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Friday, January 13, 2006



Bela Lugosi At Home --- Part 2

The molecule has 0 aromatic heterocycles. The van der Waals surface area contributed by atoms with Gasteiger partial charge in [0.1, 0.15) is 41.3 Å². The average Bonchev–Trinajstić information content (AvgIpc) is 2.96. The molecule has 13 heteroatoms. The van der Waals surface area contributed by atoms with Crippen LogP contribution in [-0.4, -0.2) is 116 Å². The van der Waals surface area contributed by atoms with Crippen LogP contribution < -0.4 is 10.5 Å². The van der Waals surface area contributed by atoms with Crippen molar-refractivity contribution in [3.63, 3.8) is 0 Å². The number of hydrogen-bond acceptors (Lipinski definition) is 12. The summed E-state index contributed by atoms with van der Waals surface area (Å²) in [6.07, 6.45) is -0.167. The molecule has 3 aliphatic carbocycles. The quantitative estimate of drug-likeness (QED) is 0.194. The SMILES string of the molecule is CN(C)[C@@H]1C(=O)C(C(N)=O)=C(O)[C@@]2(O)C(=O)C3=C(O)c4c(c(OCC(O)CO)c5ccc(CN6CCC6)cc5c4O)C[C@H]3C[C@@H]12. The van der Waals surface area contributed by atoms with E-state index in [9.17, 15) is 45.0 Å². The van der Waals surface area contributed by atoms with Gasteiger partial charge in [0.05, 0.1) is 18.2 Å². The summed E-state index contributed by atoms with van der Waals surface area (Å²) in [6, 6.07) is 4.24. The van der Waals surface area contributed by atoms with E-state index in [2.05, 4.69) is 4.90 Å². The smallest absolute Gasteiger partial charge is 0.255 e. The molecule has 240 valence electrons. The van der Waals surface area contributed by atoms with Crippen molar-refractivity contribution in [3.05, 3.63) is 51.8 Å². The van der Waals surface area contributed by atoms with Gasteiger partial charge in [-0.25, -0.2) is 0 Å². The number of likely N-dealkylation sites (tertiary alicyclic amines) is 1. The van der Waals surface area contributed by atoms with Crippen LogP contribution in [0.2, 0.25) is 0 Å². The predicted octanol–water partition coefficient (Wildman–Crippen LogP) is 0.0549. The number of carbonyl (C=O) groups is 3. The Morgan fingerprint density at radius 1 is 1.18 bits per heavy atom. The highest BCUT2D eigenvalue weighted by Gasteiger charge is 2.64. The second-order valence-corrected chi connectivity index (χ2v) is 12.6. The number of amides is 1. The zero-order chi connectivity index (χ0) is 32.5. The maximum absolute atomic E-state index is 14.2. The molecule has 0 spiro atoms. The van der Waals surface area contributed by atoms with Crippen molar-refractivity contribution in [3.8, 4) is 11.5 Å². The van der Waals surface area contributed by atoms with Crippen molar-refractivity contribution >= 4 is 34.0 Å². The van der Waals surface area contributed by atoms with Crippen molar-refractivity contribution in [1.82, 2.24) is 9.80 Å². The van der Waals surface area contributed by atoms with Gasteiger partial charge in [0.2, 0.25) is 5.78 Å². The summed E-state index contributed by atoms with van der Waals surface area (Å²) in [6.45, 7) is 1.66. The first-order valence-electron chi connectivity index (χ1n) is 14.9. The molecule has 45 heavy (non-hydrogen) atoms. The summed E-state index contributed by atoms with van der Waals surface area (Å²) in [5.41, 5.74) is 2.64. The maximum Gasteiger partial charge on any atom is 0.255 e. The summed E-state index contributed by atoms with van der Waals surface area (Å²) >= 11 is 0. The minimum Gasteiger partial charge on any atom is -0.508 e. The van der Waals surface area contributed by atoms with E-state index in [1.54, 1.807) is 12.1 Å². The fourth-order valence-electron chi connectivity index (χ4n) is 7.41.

This man fairly reeks with style, doesn’t he? Lugosi's pipe rack is so utterly cool, it makes you want to take up the habit just so you can erect such a display. And that fireplace! They may all talk about a roaring fireplace, but this one really roars! I wouldn’t stand too close, Bela, especially in that devastating lounging robe you may well have borrowed from Karloff’s wardrobe designer for The Black Cat. Those are admittedly the kind of shoes that would have gotten a teenage boy beaten up at school, but Bela wears them with such panache, don't you think? Love that vase too. Could Colin Clive’s ashes be in there? Did Bela claim them? By the way, it was noted historian Greg Mank who uncovered that hitherto unknown fact about Clive that we mentioned the other day. He researched it for his outstanding book, Hollywood’s Maddest Doctors, and we got a very nice e-mail yesterday in which he informs us that he’s revising it for a forthcoming edition. Keep us posted, Greg. We’ll want that book! Meanwhile, check out Bela sitting on that massive trunk. Maybe he doesn’t want the photographer looking in there. Did they ever find Judge Crater, by the way? These two shots side by side give us a nice look at that section of the room. Wouldn’t it have been great to visit Bela in such cool digs? Boris Karloff was great to his fans, but they say Bela was downright effusive. He’d get paid for White Zombie, or some such thing, then blow the whole check on a slap-down meal for all his pals. None of that British reserve like you know who, Bela would fire up a stogie in one of those little Hungarian joints he loved, and have the whole place spellbound with stories of a hardscrabble life in the Old Country. Even when he went on the skids in the fifties (and boy, did this poor guy have a rough time then), he was, well, indomitable. Despite being mired in monstrosities like Bela Lugosi Meets A Brooklyn Gorilla and Bride Of The Monster, this man lit up the room. There were a group of teenage boys in Bela’s neighborhood, all devoted fans, that used to drive him to the grocery store, help out around his (by then modest) apartment, that sort of thing. According to their memories, he was great company. Still the consummate host and great reconteur. One night he took the boys on a tour of all his old Hollywood domiciles, striding up to the door of each and announcing his presence. All the current residents were thrilled to invite him in. Now this was just before Lugosi had himself voluntarily committed to the State Hospital for drug rehab. He’d gotten hooked on pain meds years before after some injury or another, and now he was making a valiant effort to get the monkey off his back. Have you ever seen that priceless L.A. news footage of Bela exiting the facility after his treatment period? The nursing staff is all lined up outside the door to say goodbye. You can tell they absolutely love this guy. He’s shaking hands with each one, time-honored cigar in hand, making the occasional theatrical gesture for effect, leaning in close to each well-wisher to express his appreciation. Honestly, you could cry watching this. He’s cheerful and optimistic, but here’s this damned reporter with rude questions right off the bat about Lugosi’s marital separation. The first cold splash of a cruel world just as he’s preparing to re-enter it. If Bela were leaving that hospital today, I wonder how many fans would be waiting that grew up with him and revere the man still. Thousands, I’d say. No vintage star has a more devoted following than Bela Lugosi. No one deserves it more.

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